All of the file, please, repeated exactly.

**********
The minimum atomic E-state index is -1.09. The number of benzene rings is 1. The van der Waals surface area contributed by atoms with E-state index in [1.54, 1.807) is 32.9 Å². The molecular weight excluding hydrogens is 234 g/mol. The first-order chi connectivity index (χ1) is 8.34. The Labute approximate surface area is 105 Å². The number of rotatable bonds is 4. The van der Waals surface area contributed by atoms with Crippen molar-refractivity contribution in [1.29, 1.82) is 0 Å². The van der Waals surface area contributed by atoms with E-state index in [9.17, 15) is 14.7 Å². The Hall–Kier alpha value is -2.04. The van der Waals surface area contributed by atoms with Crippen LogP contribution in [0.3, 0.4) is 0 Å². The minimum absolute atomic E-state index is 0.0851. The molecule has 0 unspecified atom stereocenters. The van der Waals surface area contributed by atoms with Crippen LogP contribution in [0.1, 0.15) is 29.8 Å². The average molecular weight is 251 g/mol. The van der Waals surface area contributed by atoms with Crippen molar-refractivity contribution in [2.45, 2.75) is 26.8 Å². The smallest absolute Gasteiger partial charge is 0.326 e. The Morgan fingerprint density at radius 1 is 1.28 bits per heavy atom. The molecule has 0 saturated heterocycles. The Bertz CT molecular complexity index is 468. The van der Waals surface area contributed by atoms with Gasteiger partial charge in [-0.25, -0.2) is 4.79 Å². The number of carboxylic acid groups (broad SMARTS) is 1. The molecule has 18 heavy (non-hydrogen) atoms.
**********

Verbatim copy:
The minimum atomic E-state index is -1.09. The number of benzene rings is 1. The van der Waals surface area contributed by atoms with E-state index in [1.54, 1.807) is 32.9 Å². The molecular weight excluding hydrogens is 234 g/mol. The first-order chi connectivity index (χ1) is 8.34. The Labute approximate surface area is 105 Å². The number of rotatable bonds is 4. The van der Waals surface area contributed by atoms with Crippen molar-refractivity contribution in [1.29, 1.82) is 0 Å². The van der Waals surface area contributed by atoms with E-state index in [9.17, 15) is 14.7 Å². The Hall–Kier alpha value is -2.04. The van der Waals surface area contributed by atoms with Crippen LogP contribution in [0.3, 0.4) is 0 Å². The minimum absolute atomic E-state index is 0.0851. The molecule has 0 unspecified atom stereocenters. The van der Waals surface area contributed by atoms with Crippen LogP contribution in [0.1, 0.15) is 29.8 Å². The average molecular weight is 251 g/mol. The van der Waals surface area contributed by atoms with Crippen molar-refractivity contribution in [2.45, 2.75) is 26.8 Å². The smallest absolute Gasteiger partial charge is 0.326 e. The Morgan fingerprint density at radius 1 is 1.28 bits per heavy atom. The molecule has 0 saturated heterocycles. The Bertz CT molecular complexity index is 468. The van der Waals surface area contributed by atoms with Gasteiger partial charge in [-0.25, -0.2) is 4.79 Å². The number of carboxylic acid groups (broad SMARTS) is 1. The molecule has 18 heavy (non-hydrogen) atoms.